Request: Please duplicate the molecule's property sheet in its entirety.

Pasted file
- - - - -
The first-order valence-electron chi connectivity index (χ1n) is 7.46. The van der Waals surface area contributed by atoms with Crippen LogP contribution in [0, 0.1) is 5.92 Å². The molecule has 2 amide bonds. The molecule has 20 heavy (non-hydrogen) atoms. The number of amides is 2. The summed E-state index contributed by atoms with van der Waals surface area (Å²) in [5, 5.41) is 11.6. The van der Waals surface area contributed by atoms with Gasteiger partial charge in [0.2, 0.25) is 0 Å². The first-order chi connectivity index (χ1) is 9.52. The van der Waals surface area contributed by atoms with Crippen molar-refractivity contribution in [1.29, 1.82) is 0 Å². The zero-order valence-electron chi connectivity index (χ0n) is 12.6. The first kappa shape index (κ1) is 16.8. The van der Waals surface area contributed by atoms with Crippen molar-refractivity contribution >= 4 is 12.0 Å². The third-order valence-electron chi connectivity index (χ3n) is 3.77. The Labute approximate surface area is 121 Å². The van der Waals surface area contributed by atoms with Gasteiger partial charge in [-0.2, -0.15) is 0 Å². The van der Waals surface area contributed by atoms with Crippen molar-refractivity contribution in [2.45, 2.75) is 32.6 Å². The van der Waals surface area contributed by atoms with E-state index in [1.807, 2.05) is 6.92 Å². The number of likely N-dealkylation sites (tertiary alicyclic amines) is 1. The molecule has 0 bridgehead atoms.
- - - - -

The first-order valence-electron chi connectivity index (χ1n) is 7.46. The van der Waals surface area contributed by atoms with Crippen LogP contribution in [0, 0.1) is 5.92 Å². The molecule has 2 amide bonds. The molecule has 20 heavy (non-hydrogen) atoms. The number of amides is 2. The summed E-state index contributed by atoms with van der Waals surface area (Å²) in [5, 5.41) is 11.6. The van der Waals surface area contributed by atoms with Gasteiger partial charge in [0.2, 0.25) is 0 Å². The first-order chi connectivity index (χ1) is 9.52. The van der Waals surface area contributed by atoms with Crippen molar-refractivity contribution in [1.29, 1.82) is 0 Å². The zero-order valence-electron chi connectivity index (χ0n) is 12.6. The first kappa shape index (κ1) is 16.8. The van der Waals surface area contributed by atoms with Crippen molar-refractivity contribution >= 4 is 12.0 Å². The third-order valence-electron chi connectivity index (χ3n) is 3.77. The Labute approximate surface area is 121 Å². The van der Waals surface area contributed by atoms with Gasteiger partial charge in [-0.2, -0.15) is 0 Å². The van der Waals surface area contributed by atoms with Crippen molar-refractivity contribution in [2.45, 2.75) is 32.6 Å². The van der Waals surface area contributed by atoms with E-state index in [1.807, 2.05) is 6.92 Å². The number of likely N-dealkylation sites (tertiary alicyclic amines) is 1. The molecule has 0 bridgehead atoms.